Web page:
Russian leader Vladimir Putin is facing growing backlash at home with municipal leaders in the country calling for him to resign, and dissent emerging among loyal TV propagandists.
Ukraine has beaten back Russian troops in the northeast of the country, reclaiming vast swathes of territory previously taken by invading forces in a humiliating blow to the Kremlin.
Now deputies from 18 municipal districts in Moscow and St Petersburgh have signed a petition calling on the Russian President to quit.
"We, the municipal deputies of Russia, believe that the actions of its president Vladimir Putin are detrimental to Russia’s and its citizens' future," the petition said, which was posted online by Ksenia Thorstrom, a local deputy of the Semenovsky District in Saint Petersburg.
Meanwhile in what The Telegraph newspaper in Britain described as "a rare example of sanctioned criticism", a commentator invited onto Russian state television uttered the "unspeakable", criticising the war and saying Ukraine could not be defeated.
He called for peace talks during his appearance over the weekend.
"The Russian operation in Ukraine right now is in crisis, there's a lot of problems," according to Russian military analyst Pavel Felgenhauer.
There is "confusion in Moscow" over how to respond to the deterioration in the war effort.
"It's a bit of a problem for the spin doctors of the regime to explain that to the Russian people," he told ABC radio on Wednesday.
Since Russia abandoned its main bastion in northeastern Ukraine on Saturday (local time), marking its worst defeat since the early days of the war, Ukrainian troops have recaptured dozens of towns in a stunning shift in battleground momentum.
However while taking back territory has been a "morale booster" for Ukrainian forces, "their success is not decisive success," Mr Felgenhauer cautioned.
The coming change in weather – and the muddy conditions it will bring – will give the Russians time to regroup.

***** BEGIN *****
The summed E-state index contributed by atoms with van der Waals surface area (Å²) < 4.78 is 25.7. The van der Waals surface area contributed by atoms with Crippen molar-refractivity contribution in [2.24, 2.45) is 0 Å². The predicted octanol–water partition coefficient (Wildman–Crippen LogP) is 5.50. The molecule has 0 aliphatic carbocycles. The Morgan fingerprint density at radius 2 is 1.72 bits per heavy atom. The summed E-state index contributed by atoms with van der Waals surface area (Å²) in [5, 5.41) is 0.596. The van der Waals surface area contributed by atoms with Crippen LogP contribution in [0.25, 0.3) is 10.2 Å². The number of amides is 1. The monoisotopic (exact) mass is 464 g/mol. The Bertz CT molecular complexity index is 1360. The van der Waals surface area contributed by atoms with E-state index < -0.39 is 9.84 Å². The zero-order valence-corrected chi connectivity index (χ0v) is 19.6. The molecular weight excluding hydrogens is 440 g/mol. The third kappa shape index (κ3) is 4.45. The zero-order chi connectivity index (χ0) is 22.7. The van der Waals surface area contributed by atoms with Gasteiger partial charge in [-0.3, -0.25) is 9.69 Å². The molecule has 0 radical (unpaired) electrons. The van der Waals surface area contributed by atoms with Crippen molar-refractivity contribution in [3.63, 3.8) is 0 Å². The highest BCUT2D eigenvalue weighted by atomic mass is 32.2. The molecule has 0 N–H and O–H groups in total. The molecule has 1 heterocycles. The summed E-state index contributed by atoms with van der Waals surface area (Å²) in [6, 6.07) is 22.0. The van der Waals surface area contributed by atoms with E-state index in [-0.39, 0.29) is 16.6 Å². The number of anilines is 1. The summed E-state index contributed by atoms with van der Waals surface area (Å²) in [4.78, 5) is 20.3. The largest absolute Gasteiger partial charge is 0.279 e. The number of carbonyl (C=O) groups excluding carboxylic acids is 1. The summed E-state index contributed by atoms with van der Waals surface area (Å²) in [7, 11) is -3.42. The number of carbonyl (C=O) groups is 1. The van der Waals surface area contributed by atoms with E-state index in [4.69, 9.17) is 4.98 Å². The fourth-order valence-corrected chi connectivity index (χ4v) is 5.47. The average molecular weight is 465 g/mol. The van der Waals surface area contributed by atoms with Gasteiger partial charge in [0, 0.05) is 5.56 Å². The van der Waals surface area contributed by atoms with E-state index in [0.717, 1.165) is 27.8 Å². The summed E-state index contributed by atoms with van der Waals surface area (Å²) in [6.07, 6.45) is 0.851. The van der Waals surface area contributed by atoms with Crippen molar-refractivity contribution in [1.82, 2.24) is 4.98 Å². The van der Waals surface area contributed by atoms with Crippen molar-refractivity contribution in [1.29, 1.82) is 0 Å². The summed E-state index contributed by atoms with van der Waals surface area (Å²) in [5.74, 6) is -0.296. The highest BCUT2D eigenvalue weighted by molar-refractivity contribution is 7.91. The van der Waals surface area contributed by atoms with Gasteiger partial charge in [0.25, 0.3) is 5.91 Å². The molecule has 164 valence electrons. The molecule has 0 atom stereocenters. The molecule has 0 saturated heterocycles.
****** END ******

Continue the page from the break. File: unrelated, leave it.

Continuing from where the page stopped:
'The Russian public are beginning to ask questions'
According to the military analyst, the Russian public are more than willing to accept a high death toll from the ongoing "special military operation", but only provided they believe the country will ultimately win.
The notable shift in public rhetoric and sentiment bubbling up in Russia suggests that belief is waning – something which could be a "game changer," Mr Felgenhauer told the ABC.
"The Russian public are beginning to ask questions," he said.
"That could be a very serious internal problem for the regime."
Washington DC based historian Sergey Radchenko has been following the war closely, and doesn't believe the recent setbacks for Russia have loosened Putin's grip on power.
"I do not see this yet, none of the senior government officials have resigned since the war begun, we have not seen any defections from the regime," he also told ABC's RN Breakfast on Wednesday.
"There's a degree of consternation among the public, even confusion but it has not yet materialised in a way that would threaten Putin's hold on power."
He noted the 18 local politicians who called for Putin on to resign, but said it was "not particularly important".
"Yes they've signed a petition, but it's not going to result in anything in particular," he said.
Russia still controls about a fifth of Ukraine
Russian forces still control around a fifth of Ukraine in the south and east but Ukraine's military is now on the offensive in both areas.
Looking to capitalise on the recent success, in a video address Ukraine's President Volodymyr Zelenskiy said other countries must speed up deliveries of weapons, calling on Ukraine's allies to "strengthen co-operation to defeat Russian terror".
With the recapture of nearly all of Kharkiv province in the northeast, the Ukrainian advance could soon spread into neighbouring Luhansk and Donetsk, where Russia has concentrated its forces for months to expand territory held by separatists since 2014.
The Ukrainian governor of Luhansk, Serhiy Gaidai, said troops had already retaken the city of Lyman in northern Donetsk.
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